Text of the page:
While these exploits of ADR processes in Nigeria has brought joy to many, lawyers cannot show the same enthusiasm. And guess why? It would make inroads into their core functions as problem solvers. They dread ADR for the following reasons:

(1) It is an unfamiliar concept

While ADR processes have become rife overseas as most foreign law schools have added ADR courses and clinics to their law school curriculum to improve lawyer’s skills in the area and help them gain greater familiarity with ADR concepts. Nigerian law universities can’t boast of having done same. The majority of law universities have yet to introduce ADR courses to law students with the result that students graduate barely acquainted with ADR concepts. People would ordinarily dread what they don’t know.

(2) It means less legal fees

In the traditional adversarial system of justice in Nigeria, court cases are usually very indefinite and could spill into years before justice is delivered. And with the appeal option always beckoning, litigants may decide to pursue cases to the highest court of the land. This could mean a windfall in legal fees for lawyers at every stage of representation. But with the introduction of ADR processes in court cases, there will be speedy trials and less adjournments and this would drastically reduce the earnings of lawyers.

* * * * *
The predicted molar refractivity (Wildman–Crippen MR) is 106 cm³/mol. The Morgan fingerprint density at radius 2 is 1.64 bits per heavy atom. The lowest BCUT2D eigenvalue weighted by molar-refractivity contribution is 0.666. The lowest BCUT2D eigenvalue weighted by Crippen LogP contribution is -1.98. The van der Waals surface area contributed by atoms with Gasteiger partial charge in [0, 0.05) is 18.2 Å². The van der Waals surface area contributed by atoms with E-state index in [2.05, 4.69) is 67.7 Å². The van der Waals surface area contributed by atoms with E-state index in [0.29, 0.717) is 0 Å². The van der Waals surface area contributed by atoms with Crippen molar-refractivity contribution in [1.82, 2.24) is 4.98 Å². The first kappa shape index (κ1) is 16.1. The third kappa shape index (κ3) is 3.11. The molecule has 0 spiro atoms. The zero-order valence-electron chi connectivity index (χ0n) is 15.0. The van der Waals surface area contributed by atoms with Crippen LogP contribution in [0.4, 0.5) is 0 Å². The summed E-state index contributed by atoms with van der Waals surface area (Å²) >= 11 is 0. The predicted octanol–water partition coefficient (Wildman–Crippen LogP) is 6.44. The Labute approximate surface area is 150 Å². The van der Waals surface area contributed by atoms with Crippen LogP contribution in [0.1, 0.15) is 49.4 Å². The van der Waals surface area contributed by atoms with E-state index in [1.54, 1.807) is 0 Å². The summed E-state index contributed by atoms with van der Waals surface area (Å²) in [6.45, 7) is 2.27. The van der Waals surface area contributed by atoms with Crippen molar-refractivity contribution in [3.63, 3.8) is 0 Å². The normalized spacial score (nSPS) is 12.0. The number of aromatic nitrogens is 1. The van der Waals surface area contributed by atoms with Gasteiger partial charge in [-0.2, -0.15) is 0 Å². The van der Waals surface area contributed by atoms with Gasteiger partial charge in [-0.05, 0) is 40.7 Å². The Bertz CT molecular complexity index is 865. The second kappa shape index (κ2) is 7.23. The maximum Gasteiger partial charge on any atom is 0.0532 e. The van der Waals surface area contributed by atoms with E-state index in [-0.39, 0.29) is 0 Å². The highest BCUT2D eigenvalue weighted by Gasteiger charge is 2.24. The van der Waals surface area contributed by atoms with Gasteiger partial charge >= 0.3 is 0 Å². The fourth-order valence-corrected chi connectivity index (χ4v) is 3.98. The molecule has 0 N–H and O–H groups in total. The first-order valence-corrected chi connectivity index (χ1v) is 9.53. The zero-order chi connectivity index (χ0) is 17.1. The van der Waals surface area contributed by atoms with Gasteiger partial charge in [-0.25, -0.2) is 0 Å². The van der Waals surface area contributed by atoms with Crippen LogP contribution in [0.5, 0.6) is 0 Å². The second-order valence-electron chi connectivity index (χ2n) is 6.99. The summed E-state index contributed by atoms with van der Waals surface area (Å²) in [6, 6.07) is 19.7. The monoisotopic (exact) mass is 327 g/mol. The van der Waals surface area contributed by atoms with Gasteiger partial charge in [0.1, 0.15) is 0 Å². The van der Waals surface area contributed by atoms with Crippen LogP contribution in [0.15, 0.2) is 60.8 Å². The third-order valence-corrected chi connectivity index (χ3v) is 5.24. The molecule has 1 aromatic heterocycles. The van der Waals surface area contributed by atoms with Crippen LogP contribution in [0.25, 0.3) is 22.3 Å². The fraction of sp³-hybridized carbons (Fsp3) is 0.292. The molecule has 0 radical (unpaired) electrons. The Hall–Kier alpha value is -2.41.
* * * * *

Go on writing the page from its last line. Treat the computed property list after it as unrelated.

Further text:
(3) It means less autonomy for lawyers

In normal litigation in court, lawyers enjoy autonomy in the way they conduct the cases of clients but with the emergence of ADR processes in Nigeria, the antonym of lawyers have been usurped by officious mediators who act as the main players in the settlement process. Lawyers are the very most play mere advisory roles to their clients in the course of negotiating settlements.

(4) The outcomes are uncertain

As earlier reiterated the outcome of a favorable “win-win” settlement in mediation, depends a lot on the “willingness” of the parties to reach an amicable agreement. The fall out of this is that parties can pull out of the negotiation table at any time before settlement without any threat of sanction. This may not have been the case in conventional litigation where the courts can make binding orders that effectively put cases to bed.

(5) It is complex

The fact that mediation means speedy trials does not imply the process of reaching a settlement would be plain sailing. Mediation has its own inherent complexities. The fact that there exist no hard and fast rules governing the conduct of mediation like the rules of court means mediators have to take the initiative every time in how the disputes are settled. Thus there may arise cases where they may run out of creative steam arising from the complexities of a case. We can’t always guarantee they will be as inventive as ever.

Patrick Herbert is the Editor-in-Chief and founder of Law Student Hub. He is an LL.B. Law graduate from the University of Benin, Nigeria. He’s a life enthusiast, a budding writer and internet entrepreneur. Patrick is deeply passionate about law and research and has inspired many with his thought-provoking articles. To get in touch, follow him on social media.